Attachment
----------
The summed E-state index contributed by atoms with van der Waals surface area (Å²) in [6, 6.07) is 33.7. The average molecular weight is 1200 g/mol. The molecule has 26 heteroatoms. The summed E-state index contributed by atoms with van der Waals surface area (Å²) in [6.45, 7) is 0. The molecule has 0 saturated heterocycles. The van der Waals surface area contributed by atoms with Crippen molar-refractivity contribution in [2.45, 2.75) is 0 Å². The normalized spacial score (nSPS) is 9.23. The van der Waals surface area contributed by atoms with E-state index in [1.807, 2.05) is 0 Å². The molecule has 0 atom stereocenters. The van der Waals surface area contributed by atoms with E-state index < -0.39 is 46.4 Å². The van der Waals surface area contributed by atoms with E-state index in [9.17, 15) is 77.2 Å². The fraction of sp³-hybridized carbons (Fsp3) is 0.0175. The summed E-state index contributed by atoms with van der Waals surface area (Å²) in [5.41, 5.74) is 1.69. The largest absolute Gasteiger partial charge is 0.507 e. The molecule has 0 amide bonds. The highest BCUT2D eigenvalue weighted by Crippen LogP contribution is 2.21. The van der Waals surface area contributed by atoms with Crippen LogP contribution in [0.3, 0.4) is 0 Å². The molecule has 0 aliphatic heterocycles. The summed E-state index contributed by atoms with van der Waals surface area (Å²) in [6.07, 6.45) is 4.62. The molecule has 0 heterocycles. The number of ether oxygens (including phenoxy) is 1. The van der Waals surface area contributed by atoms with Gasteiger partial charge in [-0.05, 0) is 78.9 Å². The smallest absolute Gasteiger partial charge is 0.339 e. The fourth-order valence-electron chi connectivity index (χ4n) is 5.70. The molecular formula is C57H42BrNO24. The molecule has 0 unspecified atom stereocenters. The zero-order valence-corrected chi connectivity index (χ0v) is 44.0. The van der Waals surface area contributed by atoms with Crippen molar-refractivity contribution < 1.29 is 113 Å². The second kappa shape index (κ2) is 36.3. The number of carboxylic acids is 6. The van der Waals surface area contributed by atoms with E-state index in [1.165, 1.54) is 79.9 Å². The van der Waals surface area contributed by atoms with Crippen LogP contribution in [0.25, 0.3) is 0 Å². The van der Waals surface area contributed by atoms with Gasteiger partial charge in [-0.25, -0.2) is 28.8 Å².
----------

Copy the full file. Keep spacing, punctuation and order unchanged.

The summed E-state index contributed by atoms with van der Waals surface area (Å²) in [6, 6.07) is 33.7. The average molecular weight is 1200 g/mol. The molecule has 26 heteroatoms. The summed E-state index contributed by atoms with van der Waals surface area (Å²) in [6.45, 7) is 0. The molecule has 0 saturated heterocycles. The van der Waals surface area contributed by atoms with Crippen molar-refractivity contribution in [2.45, 2.75) is 0 Å². The normalized spacial score (nSPS) is 9.23. The van der Waals surface area contributed by atoms with E-state index in [1.807, 2.05) is 0 Å². The molecule has 0 atom stereocenters. The van der Waals surface area contributed by atoms with E-state index < -0.39 is 46.4 Å². The van der Waals surface area contributed by atoms with E-state index in [9.17, 15) is 77.2 Å². The fraction of sp³-hybridized carbons (Fsp3) is 0.0175. The summed E-state index contributed by atoms with van der Waals surface area (Å²) in [5.41, 5.74) is 1.69. The largest absolute Gasteiger partial charge is 0.507 e. The molecule has 0 amide bonds. The highest BCUT2D eigenvalue weighted by Crippen LogP contribution is 2.21. The van der Waals surface area contributed by atoms with Crippen LogP contribution in [0.3, 0.4) is 0 Å². The molecule has 0 aliphatic heterocycles. The summed E-state index contributed by atoms with van der Waals surface area (Å²) in [6.07, 6.45) is 4.62. The molecule has 0 heterocycles. The number of ether oxygens (including phenoxy) is 1. The van der Waals surface area contributed by atoms with Gasteiger partial charge in [-0.05, 0) is 78.9 Å². The smallest absolute Gasteiger partial charge is 0.339 e. The fourth-order valence-electron chi connectivity index (χ4n) is 5.70. The molecular formula is C57H42BrNO24. The molecule has 0 unspecified atom stereocenters. The zero-order valence-corrected chi connectivity index (χ0v) is 44.0. The van der Waals surface area contributed by atoms with Crippen molar-refractivity contribution < 1.29 is 113 Å². The second kappa shape index (κ2) is 36.3. The number of carboxylic acids is 6. The van der Waals surface area contributed by atoms with E-state index in [1.165, 1.54) is 79.9 Å². The van der Waals surface area contributed by atoms with Crippen LogP contribution in [0.25, 0.3) is 0 Å². The van der Waals surface area contributed by atoms with Gasteiger partial charge in [-0.25, -0.2) is 28.8 Å².